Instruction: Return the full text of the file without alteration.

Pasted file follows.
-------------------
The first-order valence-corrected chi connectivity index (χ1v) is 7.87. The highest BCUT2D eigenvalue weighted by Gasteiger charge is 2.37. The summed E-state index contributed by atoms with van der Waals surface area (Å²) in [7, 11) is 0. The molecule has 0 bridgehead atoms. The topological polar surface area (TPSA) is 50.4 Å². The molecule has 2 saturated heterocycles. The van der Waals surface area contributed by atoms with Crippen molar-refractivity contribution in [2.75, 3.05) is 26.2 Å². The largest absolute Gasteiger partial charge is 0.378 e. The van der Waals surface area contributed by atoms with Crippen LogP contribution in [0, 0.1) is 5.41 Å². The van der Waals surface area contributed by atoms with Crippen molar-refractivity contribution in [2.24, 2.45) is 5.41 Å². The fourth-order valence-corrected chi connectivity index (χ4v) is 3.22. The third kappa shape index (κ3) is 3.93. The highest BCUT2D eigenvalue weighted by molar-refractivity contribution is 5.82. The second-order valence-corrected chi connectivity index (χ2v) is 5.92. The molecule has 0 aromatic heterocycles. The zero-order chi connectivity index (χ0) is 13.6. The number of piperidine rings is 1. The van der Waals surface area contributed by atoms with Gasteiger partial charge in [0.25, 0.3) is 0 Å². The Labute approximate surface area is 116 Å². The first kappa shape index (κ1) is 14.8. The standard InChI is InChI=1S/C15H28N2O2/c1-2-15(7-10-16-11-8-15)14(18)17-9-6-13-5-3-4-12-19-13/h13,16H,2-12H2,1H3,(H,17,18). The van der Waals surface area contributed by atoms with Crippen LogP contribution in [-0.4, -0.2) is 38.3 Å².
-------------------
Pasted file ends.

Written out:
The first-order valence-corrected chi connectivity index (χ1v) is 7.87. The highest BCUT2D eigenvalue weighted by Gasteiger charge is 2.37. The summed E-state index contributed by atoms with van der Waals surface area (Å²) in [7, 11) is 0. The molecule has 0 bridgehead atoms. The topological polar surface area (TPSA) is 50.4 Å². The molecule has 2 saturated heterocycles. The van der Waals surface area contributed by atoms with Crippen molar-refractivity contribution in [2.75, 3.05) is 26.2 Å². The largest absolute Gasteiger partial charge is 0.378 e. The van der Waals surface area contributed by atoms with Crippen LogP contribution in [0, 0.1) is 5.41 Å². The van der Waals surface area contributed by atoms with Crippen molar-refractivity contribution in [2.24, 2.45) is 5.41 Å². The fourth-order valence-corrected chi connectivity index (χ4v) is 3.22. The third kappa shape index (κ3) is 3.93. The highest BCUT2D eigenvalue weighted by molar-refractivity contribution is 5.82. The second-order valence-corrected chi connectivity index (χ2v) is 5.92. The molecule has 0 aromatic heterocycles. The zero-order chi connectivity index (χ0) is 13.6. The number of piperidine rings is 1. The van der Waals surface area contributed by atoms with Gasteiger partial charge in [0.25, 0.3) is 0 Å². The Labute approximate surface area is 116 Å². The first kappa shape index (κ1) is 14.8. The standard InChI is InChI=1S/C15H28N2O2/c1-2-15(7-10-16-11-8-15)14(18)17-9-6-13-5-3-4-12-19-13/h13,16H,2-12H2,1H3,(H,17,18). The van der Waals surface area contributed by atoms with Crippen LogP contribution in [-0.4, -0.2) is 38.3 Å².